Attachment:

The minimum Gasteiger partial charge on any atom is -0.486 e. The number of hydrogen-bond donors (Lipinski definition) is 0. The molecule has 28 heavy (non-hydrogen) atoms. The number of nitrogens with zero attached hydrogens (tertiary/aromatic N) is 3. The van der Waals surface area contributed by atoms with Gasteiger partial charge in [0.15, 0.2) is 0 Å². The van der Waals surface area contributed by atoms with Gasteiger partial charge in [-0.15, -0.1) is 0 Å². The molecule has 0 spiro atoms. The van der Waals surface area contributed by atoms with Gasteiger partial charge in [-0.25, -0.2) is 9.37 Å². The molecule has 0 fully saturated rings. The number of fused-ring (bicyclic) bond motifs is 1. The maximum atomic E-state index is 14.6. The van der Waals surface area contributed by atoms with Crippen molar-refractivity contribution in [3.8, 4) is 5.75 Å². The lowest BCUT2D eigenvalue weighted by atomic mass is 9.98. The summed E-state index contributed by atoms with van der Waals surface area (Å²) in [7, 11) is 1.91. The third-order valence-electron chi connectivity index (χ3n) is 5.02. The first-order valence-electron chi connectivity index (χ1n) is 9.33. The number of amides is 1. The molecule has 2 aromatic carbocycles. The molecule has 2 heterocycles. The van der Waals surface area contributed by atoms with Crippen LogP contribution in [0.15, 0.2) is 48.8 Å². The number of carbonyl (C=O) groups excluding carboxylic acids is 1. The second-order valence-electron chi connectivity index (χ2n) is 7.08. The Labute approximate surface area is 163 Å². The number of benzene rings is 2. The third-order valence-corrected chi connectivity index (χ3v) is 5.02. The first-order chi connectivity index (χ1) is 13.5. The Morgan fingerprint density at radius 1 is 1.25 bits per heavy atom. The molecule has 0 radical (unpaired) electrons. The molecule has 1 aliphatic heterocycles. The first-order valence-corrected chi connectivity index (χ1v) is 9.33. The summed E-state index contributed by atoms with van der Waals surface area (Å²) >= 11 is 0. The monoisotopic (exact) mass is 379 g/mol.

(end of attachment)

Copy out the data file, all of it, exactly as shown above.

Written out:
The minimum Gasteiger partial charge on any atom is -0.486 e. The number of hydrogen-bond donors (Lipinski definition) is 0. The molecule has 28 heavy (non-hydrogen) atoms. The number of nitrogens with zero attached hydrogens (tertiary/aromatic N) is 3. The van der Waals surface area contributed by atoms with Gasteiger partial charge in [0.15, 0.2) is 0 Å². The van der Waals surface area contributed by atoms with Gasteiger partial charge in [-0.15, -0.1) is 0 Å². The molecule has 0 spiro atoms. The van der Waals surface area contributed by atoms with Gasteiger partial charge in [-0.25, -0.2) is 9.37 Å². The molecule has 0 fully saturated rings. The number of fused-ring (bicyclic) bond motifs is 1. The maximum atomic E-state index is 14.6. The van der Waals surface area contributed by atoms with Crippen molar-refractivity contribution in [3.8, 4) is 5.75 Å². The lowest BCUT2D eigenvalue weighted by atomic mass is 9.98. The summed E-state index contributed by atoms with van der Waals surface area (Å²) in [7, 11) is 1.91. The third-order valence-electron chi connectivity index (χ3n) is 5.02. The first-order valence-electron chi connectivity index (χ1n) is 9.33. The number of amides is 1. The molecule has 2 aromatic carbocycles. The molecule has 2 heterocycles. The van der Waals surface area contributed by atoms with Crippen LogP contribution in [0.15, 0.2) is 48.8 Å². The number of carbonyl (C=O) groups excluding carboxylic acids is 1. The second-order valence-electron chi connectivity index (χ2n) is 7.08. The Labute approximate surface area is 163 Å². The number of benzene rings is 2. The third-order valence-corrected chi connectivity index (χ3v) is 5.02. The first-order chi connectivity index (χ1) is 13.5. The Morgan fingerprint density at radius 1 is 1.25 bits per heavy atom. The molecule has 0 radical (unpaired) electrons. The molecule has 1 aliphatic heterocycles. The first-order valence-corrected chi connectivity index (χ1v) is 9.33. The summed E-state index contributed by atoms with van der Waals surface area (Å²) >= 11 is 0. The monoisotopic (exact) mass is 379 g/mol.